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Museveni does not know when he will be vaccinated

The Permanent secretary Ministry of Health Dr Diana Atwine was among the first Ugandans vaccinated. The President is still waiting for advice on the best option. PHOTO @brianmixologist

Kampala, Uganda | THE INDEPENDENT | President Yoweri Kaguta Museveni says he is still undecided on which, of the COVID-19 vaccines, he will use to protect himself against coronavirus. He disclosed this in a nationwide televised address from State House on Sunday evening.

Museveni, who is 75 years of age, said that his ‘people’ are still studying, which of the vaccines will be effective for him.

His remarks follow the commencement of the COVID-19 vaccination exercise in the country using the AstraZeneca COVID-19 vaccine.

“First of all, I am quiet careful and well protected by the system here. Secondly, I am also looking at which of the vaccines should I go for… Johnson & Johnson, the Chinese, the Russian? Ours, a Ugandan one, will also come later, but maybe it will be used in the future,” Museveni said, as he explained why, he says, he has not been vaccinated yet.

In most African countries and others around the world, top leaders have been among the first people to receive the COVID-19 jab to give confidence to the population amid the several fears, myths, and misconceptions surrounding the vaccine.

Last week, many people expected the president to launch the vaccination exercise. However, the exercise was launched by Health Minister Dr Jane Ruth Aceng, who also volunteered to get the first jab. There has been widespread speculation that president Museveni and members of his inner circle had secretly taken the jab, long before vaccines arrived in Uganda.

But Museveni dismissed the rumour and even threatened to sue the local newspaper that carried the story to bankruptcy unless they apologies to him. In his address, Museveni said that in addition to considering which vaccine to use, he decided to delay his vaccination to give health workers who are at high risk the first chance.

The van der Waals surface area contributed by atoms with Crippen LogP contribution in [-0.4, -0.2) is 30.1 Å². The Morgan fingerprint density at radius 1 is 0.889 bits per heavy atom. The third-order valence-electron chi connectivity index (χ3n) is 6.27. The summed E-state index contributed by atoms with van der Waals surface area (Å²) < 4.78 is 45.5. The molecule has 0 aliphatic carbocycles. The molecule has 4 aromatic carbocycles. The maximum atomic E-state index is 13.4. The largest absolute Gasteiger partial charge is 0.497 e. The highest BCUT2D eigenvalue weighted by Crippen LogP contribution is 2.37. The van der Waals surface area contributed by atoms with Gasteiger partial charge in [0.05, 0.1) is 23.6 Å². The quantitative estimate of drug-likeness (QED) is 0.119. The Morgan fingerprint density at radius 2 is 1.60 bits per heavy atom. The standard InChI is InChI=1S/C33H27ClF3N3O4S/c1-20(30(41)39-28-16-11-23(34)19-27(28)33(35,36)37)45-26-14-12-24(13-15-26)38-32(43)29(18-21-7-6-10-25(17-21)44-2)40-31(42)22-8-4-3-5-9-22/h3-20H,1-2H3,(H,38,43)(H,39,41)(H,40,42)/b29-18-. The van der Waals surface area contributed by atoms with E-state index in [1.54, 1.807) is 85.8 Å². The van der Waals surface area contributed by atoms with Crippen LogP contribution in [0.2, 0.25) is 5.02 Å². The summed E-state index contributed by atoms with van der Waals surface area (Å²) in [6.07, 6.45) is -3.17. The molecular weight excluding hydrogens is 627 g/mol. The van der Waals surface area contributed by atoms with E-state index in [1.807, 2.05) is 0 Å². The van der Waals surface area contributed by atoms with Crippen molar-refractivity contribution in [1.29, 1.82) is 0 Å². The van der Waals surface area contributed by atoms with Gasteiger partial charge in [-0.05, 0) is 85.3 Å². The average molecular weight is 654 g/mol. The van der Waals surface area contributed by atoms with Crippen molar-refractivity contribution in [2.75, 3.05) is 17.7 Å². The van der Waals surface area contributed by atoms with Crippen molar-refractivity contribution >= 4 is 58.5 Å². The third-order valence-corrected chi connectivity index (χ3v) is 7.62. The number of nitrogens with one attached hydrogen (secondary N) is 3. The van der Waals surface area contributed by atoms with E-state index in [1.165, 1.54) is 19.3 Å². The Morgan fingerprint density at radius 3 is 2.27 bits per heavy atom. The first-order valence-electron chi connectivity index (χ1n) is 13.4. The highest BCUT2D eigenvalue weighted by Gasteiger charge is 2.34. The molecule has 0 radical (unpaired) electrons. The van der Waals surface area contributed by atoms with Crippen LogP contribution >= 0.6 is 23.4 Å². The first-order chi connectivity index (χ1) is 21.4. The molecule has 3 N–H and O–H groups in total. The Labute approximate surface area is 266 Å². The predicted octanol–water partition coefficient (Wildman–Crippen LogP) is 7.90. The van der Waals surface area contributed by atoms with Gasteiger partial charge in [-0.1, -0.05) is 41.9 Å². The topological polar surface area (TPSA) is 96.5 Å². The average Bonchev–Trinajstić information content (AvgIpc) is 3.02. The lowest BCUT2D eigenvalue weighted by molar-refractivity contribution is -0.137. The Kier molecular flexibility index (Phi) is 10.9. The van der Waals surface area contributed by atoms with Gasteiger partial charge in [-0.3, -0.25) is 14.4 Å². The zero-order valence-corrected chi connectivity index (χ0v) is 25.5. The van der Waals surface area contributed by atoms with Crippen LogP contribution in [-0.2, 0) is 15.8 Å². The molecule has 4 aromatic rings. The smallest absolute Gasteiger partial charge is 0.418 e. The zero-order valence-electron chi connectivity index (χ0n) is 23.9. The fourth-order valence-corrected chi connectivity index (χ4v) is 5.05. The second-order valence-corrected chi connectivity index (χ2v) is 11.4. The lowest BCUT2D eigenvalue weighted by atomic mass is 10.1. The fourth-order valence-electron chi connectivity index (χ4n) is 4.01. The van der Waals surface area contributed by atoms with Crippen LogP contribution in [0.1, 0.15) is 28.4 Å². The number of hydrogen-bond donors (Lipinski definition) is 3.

“Janet and I did not get vaccinated because we wanted to give priority to health workers who are more at risk,” he said.  The Health Ministry decided that the first batch of vaccines should go to people at most risk of contracting the virus including health workers, teachers and security officers.

According to the health ministry, over 1215 people mostly health workers have so far received the COVID-19 jab. The Health Ministry says it selected AstraZeneca because it is cheaper compared to other vaccines and can easily be stored. Each vaccine jab costs US$ 4 and the vaccine needs to be stored between 2 and 8 degrees Celsius.

Although Museveni is still undecided on which vaccine to use, he says that country will procure more of Oxford/AstraZeneca from India. The country had ordered 18 million doses of the vaccine.  The use of the AstraZeneca vaccine has however sparked debate elsewhere.

Several countries, including DRC – Uganda’s neighbour in the West, have suspended the use of the vaccine as a precautionary measure or banned its use after recording adverse reactions among some users. In some countries, some people are claimed to have developed clots after using the vaccines. Museveni said that a year after COVID-19 broke out in the country; Uganda seems to be doing fairly well as far as battling the virus is concerned.

He attributes the success to the cooperation by the citizenry.

Available statistics indicate that 40,581 people have been infected by the deadly virus. Of these 12,313 people have recovered while 334 others succumbed to the disease. Apparently, 24 people are still admitted to hospitals.



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